- Emma Johnston, advocate for youth participation, particularly young women’s participation in peace building, Youth Action Northern Ireland.
The discussion was moderated by former US Ambassador Barbara J. Stephenson, who served as the American Consul General in Belfast, where she worked on the Northern Ireland Peace Process.
Additionally, Jason Carter and Paige Alexander, chairman and CEO, respectively, of the Carter Center, shared their reflections on the role of President Jimmy Carter, who in 1977 issued the first formal statement by a US president on Northern Ireland. His ground-breaking initiative established the precedent for the pivotal role played by succeeding US administrations in securing the peace.
Ambassador Mitchell Reiss also spoke to his experience from his time served as the United States Special Envoy for Northern Ireland, between 2003 and 2007. He spoke to the importance of policing reform which played a key role in the goal of bringing about sustained peace in Northern Ireland. Ambassador Reiss is one of the four members of the Independent Reporting Commission.
Photo credit: Janan Bradley
On 28-29 April, the Irish Studies Program at Boston College, supported by the Consulate General of Ireland, Boston, the Northern Ireland Bureau, and Boston College Journalism, hosted a symposium focusing on Northern Ireland women’s writing to mark the 25th anniversary of the Good Friday Agreement. The symposium explored the impact of the Good Friday Agreement through the lens of investigative journalism and literature written by women.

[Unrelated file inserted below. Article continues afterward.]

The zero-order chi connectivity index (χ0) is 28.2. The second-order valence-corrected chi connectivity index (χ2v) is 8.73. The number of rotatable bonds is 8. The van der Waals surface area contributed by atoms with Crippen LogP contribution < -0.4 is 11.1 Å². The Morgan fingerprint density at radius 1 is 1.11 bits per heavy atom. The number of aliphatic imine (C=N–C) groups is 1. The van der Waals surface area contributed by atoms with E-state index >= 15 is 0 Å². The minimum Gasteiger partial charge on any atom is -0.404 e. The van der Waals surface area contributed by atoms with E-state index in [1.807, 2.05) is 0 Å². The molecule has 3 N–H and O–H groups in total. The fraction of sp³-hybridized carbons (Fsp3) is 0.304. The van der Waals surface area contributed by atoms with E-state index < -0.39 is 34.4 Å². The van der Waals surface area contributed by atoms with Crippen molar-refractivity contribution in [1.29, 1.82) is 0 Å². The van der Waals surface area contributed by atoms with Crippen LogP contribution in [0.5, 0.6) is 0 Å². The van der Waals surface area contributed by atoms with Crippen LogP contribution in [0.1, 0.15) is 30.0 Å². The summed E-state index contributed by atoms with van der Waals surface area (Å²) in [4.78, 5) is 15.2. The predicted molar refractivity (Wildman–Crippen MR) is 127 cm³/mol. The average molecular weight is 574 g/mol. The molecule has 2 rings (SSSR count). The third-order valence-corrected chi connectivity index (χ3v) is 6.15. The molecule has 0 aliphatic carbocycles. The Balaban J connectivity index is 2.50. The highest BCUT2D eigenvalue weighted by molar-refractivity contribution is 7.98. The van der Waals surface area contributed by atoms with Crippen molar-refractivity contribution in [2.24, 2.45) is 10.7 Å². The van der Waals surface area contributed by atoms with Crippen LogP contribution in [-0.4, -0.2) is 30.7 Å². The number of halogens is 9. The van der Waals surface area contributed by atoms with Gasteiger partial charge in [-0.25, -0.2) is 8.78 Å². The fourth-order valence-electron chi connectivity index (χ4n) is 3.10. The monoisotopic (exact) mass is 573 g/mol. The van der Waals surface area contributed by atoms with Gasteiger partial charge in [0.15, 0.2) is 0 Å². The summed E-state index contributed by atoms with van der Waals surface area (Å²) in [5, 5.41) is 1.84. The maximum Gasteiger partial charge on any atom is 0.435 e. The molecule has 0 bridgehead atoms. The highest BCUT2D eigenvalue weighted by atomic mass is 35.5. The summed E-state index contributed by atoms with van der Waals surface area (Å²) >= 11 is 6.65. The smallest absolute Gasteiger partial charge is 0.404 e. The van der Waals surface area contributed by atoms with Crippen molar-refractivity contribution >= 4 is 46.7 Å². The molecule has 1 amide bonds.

The conference featured talks from journalists, Susan McKay and Freya McClements on the Good Friday Agreement and how Northern Ireland has changed in the intervening period since the agreement’s inception.
There was also a screening of the documentary Lyra, a film exploring the life and legacy of investigative journalist, Lyra McKee; Lyra’s partner, Sara Canning, also partook in a post-screening discussion. Additionally, Louise Kennedy, author of the award-winning 2022 novel, Trespasses, delivered a reading from her acclaimed novel and Kennedy participated as well in a conversation with Susan McKay exploring the novel’s origins and central themes.
A St. Patrick’s Day Gala Concert took place in Washington D.C., at the John F. Kennedy Center for the Performing Arts.
This evening of culture and song recognised the historic agreement, and honoured the unique contribution of the United States of America to peace in Ireland.
Geraldine Byrne Nason, Ambassador of Ireland to the United States, was delighted to participate in the ‘Washington Summit on the 25th Anniversary of the Good Friday/Belfast Agreement: Assessing the Progress, Contextualizing the Present, Envisioning the Future' conference, hosted by American University, Georgetown University and Ulster University, which took place on 21 March in Washington DC.